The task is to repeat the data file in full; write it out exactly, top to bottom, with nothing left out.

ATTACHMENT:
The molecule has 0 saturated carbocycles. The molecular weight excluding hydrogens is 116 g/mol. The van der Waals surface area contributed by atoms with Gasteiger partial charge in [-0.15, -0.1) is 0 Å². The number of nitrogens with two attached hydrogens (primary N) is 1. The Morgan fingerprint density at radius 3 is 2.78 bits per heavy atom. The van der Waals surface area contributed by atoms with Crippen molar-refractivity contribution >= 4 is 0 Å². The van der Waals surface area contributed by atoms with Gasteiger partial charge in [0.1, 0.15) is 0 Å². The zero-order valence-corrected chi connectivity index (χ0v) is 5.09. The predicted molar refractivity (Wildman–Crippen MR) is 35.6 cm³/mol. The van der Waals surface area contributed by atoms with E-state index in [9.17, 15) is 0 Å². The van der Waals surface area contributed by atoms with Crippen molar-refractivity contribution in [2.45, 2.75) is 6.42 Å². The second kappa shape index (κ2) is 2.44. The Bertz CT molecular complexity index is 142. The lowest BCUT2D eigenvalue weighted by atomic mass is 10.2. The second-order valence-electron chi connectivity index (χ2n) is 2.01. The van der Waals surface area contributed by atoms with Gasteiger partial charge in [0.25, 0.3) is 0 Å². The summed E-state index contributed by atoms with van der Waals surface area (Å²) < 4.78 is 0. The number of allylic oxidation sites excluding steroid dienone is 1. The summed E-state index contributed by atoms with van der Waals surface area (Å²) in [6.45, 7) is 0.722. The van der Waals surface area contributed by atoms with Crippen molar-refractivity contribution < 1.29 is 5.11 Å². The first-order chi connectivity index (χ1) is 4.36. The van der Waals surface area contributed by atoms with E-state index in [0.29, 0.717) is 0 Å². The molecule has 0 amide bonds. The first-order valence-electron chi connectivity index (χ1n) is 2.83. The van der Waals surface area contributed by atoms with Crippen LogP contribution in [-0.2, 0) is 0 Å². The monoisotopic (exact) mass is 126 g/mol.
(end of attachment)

The molecule has 0 saturated carbocycles. The molecular weight excluding hydrogens is 116 g/mol. The van der Waals surface area contributed by atoms with Gasteiger partial charge in [-0.15, -0.1) is 0 Å². The number of nitrogens with two attached hydrogens (primary N) is 1. The Morgan fingerprint density at radius 3 is 2.78 bits per heavy atom. The van der Waals surface area contributed by atoms with Crippen molar-refractivity contribution >= 4 is 0 Å². The van der Waals surface area contributed by atoms with Gasteiger partial charge in [0.1, 0.15) is 0 Å². The zero-order valence-corrected chi connectivity index (χ0v) is 5.09. The predicted molar refractivity (Wildman–Crippen MR) is 35.6 cm³/mol. The van der Waals surface area contributed by atoms with E-state index in [9.17, 15) is 0 Å². The van der Waals surface area contributed by atoms with Crippen molar-refractivity contribution in [2.45, 2.75) is 6.42 Å². The second kappa shape index (κ2) is 2.44. The Bertz CT molecular complexity index is 142. The lowest BCUT2D eigenvalue weighted by atomic mass is 10.2. The second-order valence-electron chi connectivity index (χ2n) is 2.01. The van der Waals surface area contributed by atoms with Gasteiger partial charge in [0.25, 0.3) is 0 Å². The summed E-state index contributed by atoms with van der Waals surface area (Å²) < 4.78 is 0. The number of allylic oxidation sites excluding steroid dienone is 1. The summed E-state index contributed by atoms with van der Waals surface area (Å²) in [6.45, 7) is 0.722. The van der Waals surface area contributed by atoms with Crippen molar-refractivity contribution < 1.29 is 5.11 Å². The first-order chi connectivity index (χ1) is 4.36. The van der Waals surface area contributed by atoms with E-state index in [0.29, 0.717) is 0 Å². The molecule has 0 amide bonds. The first-order valence-electron chi connectivity index (χ1n) is 2.83. The van der Waals surface area contributed by atoms with Crippen LogP contribution in [-0.2, 0) is 0 Å². The monoisotopic (exact) mass is 126 g/mol.